I am a NHS worker, a nurse, soon to return to clinical practice after a long time away from being regularly involved in it. Apart from teaching future and current clinicians the skills needed to work effectively, with people at the centre of everything they do. This may range from the technical skills of procedures in the clinical skills room to communication with each other, in teams and with patients with simulation based learning. It’s a great job that involves variety, autonomy and flexibility. It is also convenient for family life as I can easily fit in my cycling habit around my hours with a little fore-thought to ride more than 100km a week, more in the summer.
The pace of work over the past 2 weeks has been unprecedented, at times chaotic and changeable, often from hour to hour. Evolving training priorities and little capacity of other teams to manage this has meant that I have been more than useful in bridging a few gaps. I have been pulled from pillar to post to meet an increasing need to prepare for what is coming. Needless to say, I left work exhausted yesterday and in a low mood at the end of an increasingly scary week.
I took a reflective writing class a couple of weeks back in preparation for the second module of my course which now looks as though it will be pushed back to September at the very best. Riding home, reflecting on the metaphorical hard road ahead, I thought that a positive way in which to get through the next few months could be to chronicle events as they unfold. Understanding my feelings and recognising my tipping point before I fail to cope has never been a particular strength of mine. I was brought up not to “moan”, just get on with things and “soldier” on, get the job done. Consequently I tend to bottle things up which isn’t helped by my preference of my own company. Don’t get me wrong, I love being in a team and contributing. One of my strengths is to be a leader within rather than being THE leader in a team environment but I never have been that good at expressing my feelings constructively.
Paradoxically, this can damage relationships both within the team and my personal life. I hope that reflecting and writing will help. A $H¡T storm of the like that me and my colleagues have never experienced is here and going to get a whole lot worse before it gets better. I’m not a negative person by nature. Nor am I overly positive. I’m open to, and often embrace new ideas and concepts but I am a realist to know when or why things won’t work. Sometimes others confuse this with cynicism and negativity. Sometimes I am, most times not. But I do try workarounds and be resourceful (you have to be in the NHS or any health delivery system). I just like to look at all angles before I wade in to express my opinion. The current plague is a case in point.
- Contrary to what the public are told by our politicians, we DO NOT have enough of the correct Personal Protective Equipment (PPE). We needed what we have now 4 weeks ago but it was not there and we WILL need more for at least 8 weeks as a result. I know this because it was not available when I wanted it for learning and had to beg borrow and even steal it to make it happen. But Covid 19 isn’t going to wait for a time-out while we get our $H¡T together so we have to do the best that we can with what we have. So I feel scared for myself, my colleagues and my family. But I can only influence what I can in my small part of action and not waste energy on what I cannot change.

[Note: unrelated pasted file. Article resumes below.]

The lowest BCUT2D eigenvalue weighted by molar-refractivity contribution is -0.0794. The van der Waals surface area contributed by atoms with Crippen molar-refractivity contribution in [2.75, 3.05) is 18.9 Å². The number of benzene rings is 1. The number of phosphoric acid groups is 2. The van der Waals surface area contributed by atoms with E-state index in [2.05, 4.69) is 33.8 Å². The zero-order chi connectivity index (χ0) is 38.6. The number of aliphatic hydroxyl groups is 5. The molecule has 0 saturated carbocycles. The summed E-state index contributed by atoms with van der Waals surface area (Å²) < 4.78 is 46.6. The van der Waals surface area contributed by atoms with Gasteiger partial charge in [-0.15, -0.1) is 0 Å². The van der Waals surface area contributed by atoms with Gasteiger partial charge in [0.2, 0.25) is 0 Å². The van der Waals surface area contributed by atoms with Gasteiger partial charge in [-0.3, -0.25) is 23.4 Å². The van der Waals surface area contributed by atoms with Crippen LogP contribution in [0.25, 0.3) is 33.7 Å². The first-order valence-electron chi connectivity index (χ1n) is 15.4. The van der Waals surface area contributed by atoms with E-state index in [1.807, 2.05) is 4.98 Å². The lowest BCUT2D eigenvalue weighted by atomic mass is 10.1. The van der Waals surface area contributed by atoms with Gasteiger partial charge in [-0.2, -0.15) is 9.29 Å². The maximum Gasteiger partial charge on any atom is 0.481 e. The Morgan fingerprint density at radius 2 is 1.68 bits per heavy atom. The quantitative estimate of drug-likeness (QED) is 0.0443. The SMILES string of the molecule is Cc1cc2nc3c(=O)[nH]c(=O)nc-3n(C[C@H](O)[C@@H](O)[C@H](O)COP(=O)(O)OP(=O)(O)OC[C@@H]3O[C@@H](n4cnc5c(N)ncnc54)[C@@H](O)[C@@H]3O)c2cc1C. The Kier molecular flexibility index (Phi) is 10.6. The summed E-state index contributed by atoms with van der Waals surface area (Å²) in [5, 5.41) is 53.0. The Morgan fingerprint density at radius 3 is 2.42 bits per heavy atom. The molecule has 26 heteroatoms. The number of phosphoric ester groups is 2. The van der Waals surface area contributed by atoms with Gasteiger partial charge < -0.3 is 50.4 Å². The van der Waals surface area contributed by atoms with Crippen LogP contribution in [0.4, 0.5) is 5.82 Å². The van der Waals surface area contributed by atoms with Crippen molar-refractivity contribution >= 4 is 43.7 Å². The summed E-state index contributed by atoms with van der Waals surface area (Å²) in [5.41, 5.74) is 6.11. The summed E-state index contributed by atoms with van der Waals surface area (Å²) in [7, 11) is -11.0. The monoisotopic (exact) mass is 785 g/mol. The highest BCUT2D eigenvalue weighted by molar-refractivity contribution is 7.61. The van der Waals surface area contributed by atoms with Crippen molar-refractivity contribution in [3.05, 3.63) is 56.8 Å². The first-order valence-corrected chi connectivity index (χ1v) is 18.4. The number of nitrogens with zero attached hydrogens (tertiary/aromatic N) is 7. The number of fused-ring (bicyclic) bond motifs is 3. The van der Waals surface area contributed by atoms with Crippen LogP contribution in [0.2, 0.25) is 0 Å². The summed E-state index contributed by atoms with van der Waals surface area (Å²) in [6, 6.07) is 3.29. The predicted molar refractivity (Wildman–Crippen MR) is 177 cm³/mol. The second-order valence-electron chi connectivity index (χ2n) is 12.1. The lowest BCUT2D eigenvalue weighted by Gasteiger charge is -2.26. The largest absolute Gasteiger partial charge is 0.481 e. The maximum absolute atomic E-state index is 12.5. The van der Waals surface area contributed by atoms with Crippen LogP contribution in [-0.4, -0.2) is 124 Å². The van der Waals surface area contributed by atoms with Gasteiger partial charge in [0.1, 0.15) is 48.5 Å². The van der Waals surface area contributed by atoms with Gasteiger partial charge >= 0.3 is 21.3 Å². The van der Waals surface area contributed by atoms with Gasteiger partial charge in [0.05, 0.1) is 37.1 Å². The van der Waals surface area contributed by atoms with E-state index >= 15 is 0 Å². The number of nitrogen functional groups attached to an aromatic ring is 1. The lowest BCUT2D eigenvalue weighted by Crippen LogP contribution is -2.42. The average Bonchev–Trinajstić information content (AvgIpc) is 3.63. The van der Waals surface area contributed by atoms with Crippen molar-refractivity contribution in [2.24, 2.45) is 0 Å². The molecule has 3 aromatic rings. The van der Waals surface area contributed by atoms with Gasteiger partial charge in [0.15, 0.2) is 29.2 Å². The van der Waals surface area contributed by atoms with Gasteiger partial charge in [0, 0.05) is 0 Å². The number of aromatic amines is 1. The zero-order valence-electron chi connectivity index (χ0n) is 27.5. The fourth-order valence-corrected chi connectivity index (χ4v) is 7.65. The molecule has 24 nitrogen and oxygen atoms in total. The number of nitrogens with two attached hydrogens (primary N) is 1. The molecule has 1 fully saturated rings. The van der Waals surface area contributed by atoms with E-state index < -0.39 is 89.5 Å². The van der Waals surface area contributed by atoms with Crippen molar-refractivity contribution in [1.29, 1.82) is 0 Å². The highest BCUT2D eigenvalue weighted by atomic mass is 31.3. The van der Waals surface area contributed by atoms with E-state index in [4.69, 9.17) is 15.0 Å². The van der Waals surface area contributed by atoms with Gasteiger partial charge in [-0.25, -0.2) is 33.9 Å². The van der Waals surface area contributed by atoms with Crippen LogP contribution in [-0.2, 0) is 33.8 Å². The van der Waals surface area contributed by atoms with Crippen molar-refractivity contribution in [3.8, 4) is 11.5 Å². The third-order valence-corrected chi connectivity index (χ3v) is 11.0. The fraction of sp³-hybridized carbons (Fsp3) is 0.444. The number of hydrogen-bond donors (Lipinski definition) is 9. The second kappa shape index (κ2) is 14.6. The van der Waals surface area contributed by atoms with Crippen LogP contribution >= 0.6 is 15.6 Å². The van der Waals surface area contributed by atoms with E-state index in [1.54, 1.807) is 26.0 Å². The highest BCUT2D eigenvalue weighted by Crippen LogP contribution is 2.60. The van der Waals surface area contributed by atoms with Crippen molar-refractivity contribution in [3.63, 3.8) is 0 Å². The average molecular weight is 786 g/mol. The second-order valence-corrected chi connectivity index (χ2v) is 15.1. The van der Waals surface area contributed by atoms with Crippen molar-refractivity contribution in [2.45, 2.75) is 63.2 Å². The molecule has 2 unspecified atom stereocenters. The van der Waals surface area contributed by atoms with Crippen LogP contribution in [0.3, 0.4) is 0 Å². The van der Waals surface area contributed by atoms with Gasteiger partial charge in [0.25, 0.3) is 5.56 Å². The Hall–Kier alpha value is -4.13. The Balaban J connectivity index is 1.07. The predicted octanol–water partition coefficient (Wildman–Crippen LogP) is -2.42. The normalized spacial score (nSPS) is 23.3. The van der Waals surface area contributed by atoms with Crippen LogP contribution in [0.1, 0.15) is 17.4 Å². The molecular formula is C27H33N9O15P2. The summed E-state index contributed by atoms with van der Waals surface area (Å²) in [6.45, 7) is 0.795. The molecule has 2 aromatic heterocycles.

- In typical British prose, while the Government are telling the truth of sorts, they are not being explicit. If you are patient facing in healthcare, you will know that they are sanitising the truth. I presume that this is to avoid widespread panic but this makes me so angry. I think people need to know and deserve the truth, even the ones who think that buying 48 rolls of bog roll will help the situation. We can mitigate peoples behaviour by policing it and enforcing lock down rules anyway.
- What was initially encouraging today was the daily statement from Number 10 that it is thought that we will do “very well” to limit deaths to < 20,000 people in the UK. This truth is more the kind of thing that people need to know I thought. We have only reached 1000 today which should tell us something about the annihilation in the weeks to come. At best, this figure is worst case best scenario conducted from some scientific model. But did they liken this to an historical precedent like the 1st day of the Battle of the Somme (19,240 British & Commonwealth soldiers killed)? Or international cricket ground capacity like Lords (30, 000), the Oval (26, 000) or Edgbaston (25,000)? Nope, they expect people to read between the lines in typical British fashion. I do a lot of work that focuses on good team communication that includes the pitfalls of assumptions leading to human error. I think that the Downing Street comms team need to come to one of my classes.
- As a result, my fear is that there
couldwill be more as some people still seem to think that we are on some kind of holiday. Because the dangers were not made explicit in personal terms for people to truly understand before it was too late. And because social distancing was not enforced early enough with consequences if they were not followed. And don’t get me started on that unaccountable, un-elected toad Dominic Cummings who is now quite happy to hide after his gross error in advising policy based on modelling that lacks any sort of rigour.
- This is an invisible siege but a siege nonetheless. Like 1940 Britain is an Island with limited resource for a number of reasons and facing catastrophe. But I do understand that we can see more of the best in people than the worst in times of crisis. I hope that the best of me is enough for my colleagues and my family.
Good luck everyone and stay safe. Treat everyone outside of your house as if they have this virus. It’s the only way for now.